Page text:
Ensure that you get a high sum insured.
Also, make sure the policy covers the cost of implants (pacemaker, stent, etc), and pre and post-hospitalisation expenses, advises Bindisha Sarang.
One trend that has got experts worried is that younger people are increasingly falling prey to cardiac ailments.
According to the Indian Heart Association, nearly 50 per cent of all heart attacks in Indian men occur in those below 50 years, while 25 per cent occur in those below 40.
Indian women, too, have high mortality rates arising from cardiac diseases.
The high cost of treatment of cardiac ailments is another cause for worry. An angioplasty can easily cost Rs 5 lakh-Rs 6 lakh.
A number of insurers offer cardiac-specific insurance policies.
These plans cover most heart-related treatments, like bypass, heart failure, cardiomyopathy, angiography, insertion of pacemaker, etc.
Some also cover outpatient expenses.
These cardiac-specific plans are useful, especially for people already suffering from a heart condition.
Says S Prakash, managing director, Star Health and Allied Insurance: "Our policy offers coverage even to people already suffering from a heart condition, or those who have undergone a heart-related procedure. We cover people from 7 to 70. Congenital heart diseases, installation of pacemaker, and transplants are all covered."
Some of these policies may not even require a medical screening.
Some cardiac plans cover heart-related conditions exhaustively and also cover hospitalisation costs for other diseases (just like a comprehensive health insurance plan).
Among cardiac-specific plans, both indemnity covers (which pay the actual cost of hospitalisation) and fixed-benefit covers are available.
Says Amit Chhabra, head-health insurance, PolicyBazaar: "Several insurers offer fixed-benefit health plans for heart-related conditions. These plans pay a lump sum if the insured is diagnosed with a cardiac condition."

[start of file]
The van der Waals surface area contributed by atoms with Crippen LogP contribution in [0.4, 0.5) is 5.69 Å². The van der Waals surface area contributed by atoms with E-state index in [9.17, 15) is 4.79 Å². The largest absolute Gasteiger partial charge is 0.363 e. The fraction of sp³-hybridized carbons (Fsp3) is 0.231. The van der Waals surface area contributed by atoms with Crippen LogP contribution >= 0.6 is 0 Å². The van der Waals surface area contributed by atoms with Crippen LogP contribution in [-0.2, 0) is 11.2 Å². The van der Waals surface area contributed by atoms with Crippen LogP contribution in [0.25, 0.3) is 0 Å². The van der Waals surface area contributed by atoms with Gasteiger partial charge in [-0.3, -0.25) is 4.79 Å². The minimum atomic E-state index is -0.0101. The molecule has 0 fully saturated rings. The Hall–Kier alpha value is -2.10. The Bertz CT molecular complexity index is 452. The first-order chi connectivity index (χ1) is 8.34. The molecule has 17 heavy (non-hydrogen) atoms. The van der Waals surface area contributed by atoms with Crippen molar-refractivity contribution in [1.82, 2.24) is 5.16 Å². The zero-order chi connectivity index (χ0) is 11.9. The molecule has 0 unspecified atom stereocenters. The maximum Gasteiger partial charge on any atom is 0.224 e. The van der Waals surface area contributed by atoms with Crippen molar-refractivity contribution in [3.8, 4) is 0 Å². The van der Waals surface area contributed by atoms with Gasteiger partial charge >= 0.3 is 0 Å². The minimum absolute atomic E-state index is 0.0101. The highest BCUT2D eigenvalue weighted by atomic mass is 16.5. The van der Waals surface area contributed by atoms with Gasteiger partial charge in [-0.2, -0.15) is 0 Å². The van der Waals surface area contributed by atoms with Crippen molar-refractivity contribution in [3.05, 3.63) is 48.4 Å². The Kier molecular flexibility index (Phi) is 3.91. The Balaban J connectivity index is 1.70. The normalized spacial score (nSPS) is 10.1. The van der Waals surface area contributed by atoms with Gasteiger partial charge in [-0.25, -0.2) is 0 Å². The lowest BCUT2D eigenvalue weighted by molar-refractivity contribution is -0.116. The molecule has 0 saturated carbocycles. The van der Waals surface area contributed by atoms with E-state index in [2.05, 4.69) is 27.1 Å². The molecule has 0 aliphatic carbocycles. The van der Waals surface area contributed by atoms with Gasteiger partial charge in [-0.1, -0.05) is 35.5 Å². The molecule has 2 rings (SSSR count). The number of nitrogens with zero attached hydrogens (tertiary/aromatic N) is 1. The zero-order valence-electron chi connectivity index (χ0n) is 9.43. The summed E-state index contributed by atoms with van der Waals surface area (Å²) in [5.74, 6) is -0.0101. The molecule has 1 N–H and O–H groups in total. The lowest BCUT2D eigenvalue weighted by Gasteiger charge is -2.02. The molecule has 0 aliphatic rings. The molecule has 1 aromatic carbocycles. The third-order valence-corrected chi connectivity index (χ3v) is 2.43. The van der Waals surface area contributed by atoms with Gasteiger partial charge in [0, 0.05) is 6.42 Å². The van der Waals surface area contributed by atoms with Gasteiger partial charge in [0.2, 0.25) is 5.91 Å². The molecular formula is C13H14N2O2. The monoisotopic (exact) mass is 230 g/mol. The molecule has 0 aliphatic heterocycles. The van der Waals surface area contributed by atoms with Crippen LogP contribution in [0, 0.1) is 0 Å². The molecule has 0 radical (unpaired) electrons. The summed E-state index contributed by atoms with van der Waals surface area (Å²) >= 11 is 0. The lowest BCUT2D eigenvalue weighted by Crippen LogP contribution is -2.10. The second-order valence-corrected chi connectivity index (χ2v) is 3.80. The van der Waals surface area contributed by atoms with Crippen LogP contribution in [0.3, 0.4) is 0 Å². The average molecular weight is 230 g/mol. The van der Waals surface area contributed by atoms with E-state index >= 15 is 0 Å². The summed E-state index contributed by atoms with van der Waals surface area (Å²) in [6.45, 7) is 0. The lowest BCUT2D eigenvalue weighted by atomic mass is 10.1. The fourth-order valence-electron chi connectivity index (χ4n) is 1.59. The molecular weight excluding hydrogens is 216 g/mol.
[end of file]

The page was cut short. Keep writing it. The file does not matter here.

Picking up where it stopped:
Since a cardiac-specific plan covers only one disease, it is likely to be less expensive than a critical illness plan.
Check waiting period
Whether you are buying a comprehensive health insurance plan, a critical illness plan, or a cardiac-specific plan, check out the waiting period.
Says Naval Goel, founder and chief executive officer, PolicyX.com: "Some plans will not cover existing heart-related conditions at all. Some will cover them after a specified waiting period. Cardiac-specific plans offer coverage with the shortest waiting period."
In comprehensive health insurance policies, the coverage usually kicks in after 90 days.
In the case of a pre-existing heart condition, the coverage may be offered after three-four years.
If you have a heart ailment
People who already have a heart condition may not be able to purchase a comprehensive health insurance plan.
"As soon as a person is detected with a heart-related condition, he should buy a cardiac-specific plan," says Goel.
Ensure that you get a high sum insured. Also, make sure the policy covers the cost of implants (pacemaker, stent, etc), and pre and post-hospitalisation expenses.
But if you are healthy...
People not suffering from a heart condition should buy a comprehensive individual or family-floater plan.
Says Pankaaj Maalde, Mumbai-based certified financial planner: "If you have a comprehensive health insurance policy of Rs 10 lakh, you don't need either a critical illness policy or a disease-specific policy."
Adds Pankaj Mathpal, Mumbai-based certified financial planner: "A combination of comprehensive health insurance plan and super top-up is a good idea for augmenting the sum insured. If you are not suffering from a heart ailment, but have a family history of the disease, buy a critical illness plan."
Some experts are of the view that given the rising incidence of cardiac diseases, most people would be better off with a combination of comprehensive health insurance plan and critical illness cover.
"While the indemnity cover will take care of hospitalisation expenses, the fixed-benefit plan will compensate for the loss of income during the recovery period," says Mayank Bathwal, chief executive officer, Aditya Birla Health Insurance.
Feature Presentation: Aslam Hunani/Rediff.com